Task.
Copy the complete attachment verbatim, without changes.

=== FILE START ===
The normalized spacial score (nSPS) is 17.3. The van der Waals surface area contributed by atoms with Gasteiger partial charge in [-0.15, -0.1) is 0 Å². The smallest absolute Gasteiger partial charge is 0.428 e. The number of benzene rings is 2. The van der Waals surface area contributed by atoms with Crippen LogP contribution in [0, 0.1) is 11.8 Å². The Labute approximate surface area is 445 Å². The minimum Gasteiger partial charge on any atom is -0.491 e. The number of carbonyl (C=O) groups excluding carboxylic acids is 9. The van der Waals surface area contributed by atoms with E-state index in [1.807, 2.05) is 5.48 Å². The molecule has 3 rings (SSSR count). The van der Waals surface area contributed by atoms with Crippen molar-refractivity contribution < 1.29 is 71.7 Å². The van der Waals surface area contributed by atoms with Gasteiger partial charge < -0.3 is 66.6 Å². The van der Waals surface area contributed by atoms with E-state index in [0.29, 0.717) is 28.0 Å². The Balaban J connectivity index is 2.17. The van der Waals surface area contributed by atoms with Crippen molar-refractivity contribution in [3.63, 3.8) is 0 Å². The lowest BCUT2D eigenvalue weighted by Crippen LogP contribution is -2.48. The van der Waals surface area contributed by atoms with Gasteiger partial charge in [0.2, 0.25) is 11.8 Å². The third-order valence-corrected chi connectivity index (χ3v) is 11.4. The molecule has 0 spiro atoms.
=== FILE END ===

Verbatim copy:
The normalized spacial score (nSPS) is 17.3. The van der Waals surface area contributed by atoms with Gasteiger partial charge in [-0.15, -0.1) is 0 Å². The smallest absolute Gasteiger partial charge is 0.428 e. The number of benzene rings is 2. The van der Waals surface area contributed by atoms with Crippen LogP contribution in [0, 0.1) is 11.8 Å². The Labute approximate surface area is 445 Å². The minimum Gasteiger partial charge on any atom is -0.491 e. The number of carbonyl (C=O) groups excluding carboxylic acids is 9. The van der Waals surface area contributed by atoms with E-state index in [1.807, 2.05) is 5.48 Å². The molecule has 3 rings (SSSR count). The van der Waals surface area contributed by atoms with Crippen molar-refractivity contribution < 1.29 is 71.7 Å². The van der Waals surface area contributed by atoms with Gasteiger partial charge < -0.3 is 66.6 Å². The van der Waals surface area contributed by atoms with E-state index in [0.29, 0.717) is 28.0 Å². The Balaban J connectivity index is 2.17. The van der Waals surface area contributed by atoms with Crippen molar-refractivity contribution in [3.63, 3.8) is 0 Å². The lowest BCUT2D eigenvalue weighted by Crippen LogP contribution is -2.48. The van der Waals surface area contributed by atoms with Gasteiger partial charge in [0.2, 0.25) is 11.8 Å². The third-order valence-corrected chi connectivity index (χ3v) is 11.4. The molecule has 0 spiro atoms.